Just hours after David Moyes was named the new manager of Manchester United, fans were already coming together on social networking sites to call for his sacking.
It seems almost like a sick joke, but the hashtag #MoyesOut was quickly trending on Twitter, initially in the Manchester area and then across Britain.
Some of the complainants appear to be Manchester City fans, but a fair few of the commenters appear genuinely unhappy at the decision to appoint the Everton manager.
"Moyes appointment is the start of the decline! All we have now is memories!" Tweeted 'nolhman'.
Another, going by the handle Zawari876, had a grim prediction: "6 year trophy drought coming up"
But it seems that the vast majority of the Tweets - and therefore the reason why #MoyesOut soared to the top of the trending charts - were from bemused football fans wondering why on earth #MoyesOut was trending in the first place.
At first glance we at World of Sport chuckled at this story, laughing at both the fickleness of football fans and the bizarre way in which Twitter creates self-fulfilling prophecies when it comes to hashtags.
But there are genuine and legitimate concerns about the appointment of Moyes - after all, the #moyesout hashtag has trended many times this season among Everton fans unhappy with the team's dull, dogged style under Moyes.
True, Moyes has kept Everton comfortably in the top flight for a decade, and has even earned European qualification four times.
But all four of those European campaigns came to ignominious ends, particularly the disastrous appearance in the Champions League qualifying rounds in 2005. Everton were unlucky to draw Villarreal, but the way they capitulated to the Spaniards was horrifying to fans.
And indeed Everton's consistency in the league has generally come at the expense of any notable cup runs. The Toffees have made only one Wembley final in the Moyes era - that was the 2009 FA Cup final, which they lost - with just two other semi-final spots.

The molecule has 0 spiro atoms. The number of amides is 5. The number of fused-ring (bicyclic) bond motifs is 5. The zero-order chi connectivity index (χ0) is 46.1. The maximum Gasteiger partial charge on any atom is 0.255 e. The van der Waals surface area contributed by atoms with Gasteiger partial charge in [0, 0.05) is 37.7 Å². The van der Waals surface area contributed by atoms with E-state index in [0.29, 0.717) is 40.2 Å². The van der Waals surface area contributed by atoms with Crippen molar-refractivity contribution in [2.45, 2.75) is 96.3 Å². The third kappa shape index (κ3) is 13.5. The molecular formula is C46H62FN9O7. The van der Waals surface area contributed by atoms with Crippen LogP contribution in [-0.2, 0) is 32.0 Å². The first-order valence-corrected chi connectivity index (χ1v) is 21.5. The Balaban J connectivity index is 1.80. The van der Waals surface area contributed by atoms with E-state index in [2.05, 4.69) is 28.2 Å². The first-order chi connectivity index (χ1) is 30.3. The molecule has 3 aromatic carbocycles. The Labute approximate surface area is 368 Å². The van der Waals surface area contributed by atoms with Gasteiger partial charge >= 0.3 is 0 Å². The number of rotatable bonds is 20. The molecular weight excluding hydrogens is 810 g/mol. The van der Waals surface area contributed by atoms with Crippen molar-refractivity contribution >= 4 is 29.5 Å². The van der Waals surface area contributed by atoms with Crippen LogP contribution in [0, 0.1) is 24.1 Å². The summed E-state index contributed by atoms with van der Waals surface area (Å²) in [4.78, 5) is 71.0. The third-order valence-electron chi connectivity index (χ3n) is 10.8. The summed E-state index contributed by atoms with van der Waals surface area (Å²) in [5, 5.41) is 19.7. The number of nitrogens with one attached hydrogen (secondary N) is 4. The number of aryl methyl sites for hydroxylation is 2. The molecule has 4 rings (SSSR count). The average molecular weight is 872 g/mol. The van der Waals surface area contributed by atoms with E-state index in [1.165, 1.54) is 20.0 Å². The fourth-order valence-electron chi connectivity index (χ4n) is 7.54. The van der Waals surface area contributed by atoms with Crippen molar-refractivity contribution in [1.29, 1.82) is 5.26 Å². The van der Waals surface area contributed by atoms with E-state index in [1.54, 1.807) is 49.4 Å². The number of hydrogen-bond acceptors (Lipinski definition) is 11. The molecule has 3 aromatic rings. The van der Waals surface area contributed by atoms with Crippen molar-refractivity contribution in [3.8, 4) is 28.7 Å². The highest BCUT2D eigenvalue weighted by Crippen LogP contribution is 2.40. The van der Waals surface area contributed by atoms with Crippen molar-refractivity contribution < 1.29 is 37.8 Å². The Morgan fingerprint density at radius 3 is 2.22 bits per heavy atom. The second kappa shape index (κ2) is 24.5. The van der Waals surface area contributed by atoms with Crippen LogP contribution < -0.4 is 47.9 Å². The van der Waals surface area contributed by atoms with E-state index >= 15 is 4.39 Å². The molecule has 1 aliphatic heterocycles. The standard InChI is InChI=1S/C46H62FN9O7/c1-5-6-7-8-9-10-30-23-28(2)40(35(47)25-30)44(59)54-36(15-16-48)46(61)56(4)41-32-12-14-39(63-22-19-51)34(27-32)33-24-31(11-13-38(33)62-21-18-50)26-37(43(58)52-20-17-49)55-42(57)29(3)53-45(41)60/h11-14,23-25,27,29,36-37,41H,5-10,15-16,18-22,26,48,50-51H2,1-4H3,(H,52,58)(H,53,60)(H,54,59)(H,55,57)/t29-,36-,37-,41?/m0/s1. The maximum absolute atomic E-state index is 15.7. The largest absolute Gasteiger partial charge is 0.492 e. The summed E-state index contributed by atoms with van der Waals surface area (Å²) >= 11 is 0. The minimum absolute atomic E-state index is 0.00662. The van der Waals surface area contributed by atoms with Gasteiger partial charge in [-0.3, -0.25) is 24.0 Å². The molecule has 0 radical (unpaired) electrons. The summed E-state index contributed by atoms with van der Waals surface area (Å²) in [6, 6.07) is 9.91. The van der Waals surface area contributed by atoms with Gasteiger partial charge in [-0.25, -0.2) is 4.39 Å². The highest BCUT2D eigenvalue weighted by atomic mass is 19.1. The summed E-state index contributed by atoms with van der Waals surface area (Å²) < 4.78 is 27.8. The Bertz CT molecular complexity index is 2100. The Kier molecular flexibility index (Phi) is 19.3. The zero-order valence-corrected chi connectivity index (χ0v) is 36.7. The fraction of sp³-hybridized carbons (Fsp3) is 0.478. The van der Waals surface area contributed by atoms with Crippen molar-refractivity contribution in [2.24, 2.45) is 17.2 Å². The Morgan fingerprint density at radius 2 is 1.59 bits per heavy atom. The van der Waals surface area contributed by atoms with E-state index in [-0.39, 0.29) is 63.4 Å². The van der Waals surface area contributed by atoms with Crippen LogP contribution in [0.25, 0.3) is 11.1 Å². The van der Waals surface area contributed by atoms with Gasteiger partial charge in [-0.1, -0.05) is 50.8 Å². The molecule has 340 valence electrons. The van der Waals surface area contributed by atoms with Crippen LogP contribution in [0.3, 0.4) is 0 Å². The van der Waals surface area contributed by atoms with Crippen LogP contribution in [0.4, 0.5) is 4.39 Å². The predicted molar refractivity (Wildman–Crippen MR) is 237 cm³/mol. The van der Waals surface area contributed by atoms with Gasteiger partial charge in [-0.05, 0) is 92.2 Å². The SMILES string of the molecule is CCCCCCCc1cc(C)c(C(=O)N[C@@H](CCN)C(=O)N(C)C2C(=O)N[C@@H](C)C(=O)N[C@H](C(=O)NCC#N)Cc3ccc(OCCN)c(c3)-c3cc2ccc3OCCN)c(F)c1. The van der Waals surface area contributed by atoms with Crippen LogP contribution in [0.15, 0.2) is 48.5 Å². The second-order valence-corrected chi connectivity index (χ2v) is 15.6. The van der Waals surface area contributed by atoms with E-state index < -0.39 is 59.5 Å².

Compare that to Alex Ferguson, who came to Manchester United in 1986 as the man who had made Aberdeen smash the Old Firm dominance in Scotland and masterminded a UEFA Cup Winners' Cup final victory over Real Madrid.
In addition, Ferguson did not take over a strong and mighty Manchester United. Back in the mid-'80s, United were a mid-table club whose glory days were a generation behind them, and the Scot dragged them to the top of the game not just in Britain but also in Europe.
Moyes, meanwhile, has taken a club who had been surviving in the bottom half of the Premier League and helped them survive in the top half of the Premier League. Not bad, but not exactly groundshaking - and no more impressive than, say, the achievements of Tony Pulis at Stoke City.
Frankly, if Moyes had not been a straight-talking Glaswegian you could be forgiven for thinking he may never have had a hope of landing the Manchester United job. It's almost as though he's been brought in simply on the basis that he is the best-available Fergie-alike in the game today.
If it turns out that his Clydeside accent is the only reason he has landed the hot seat at Old Trafford, it won't be long before #MoyesOut starts trending again - and this time nobody will be asking why.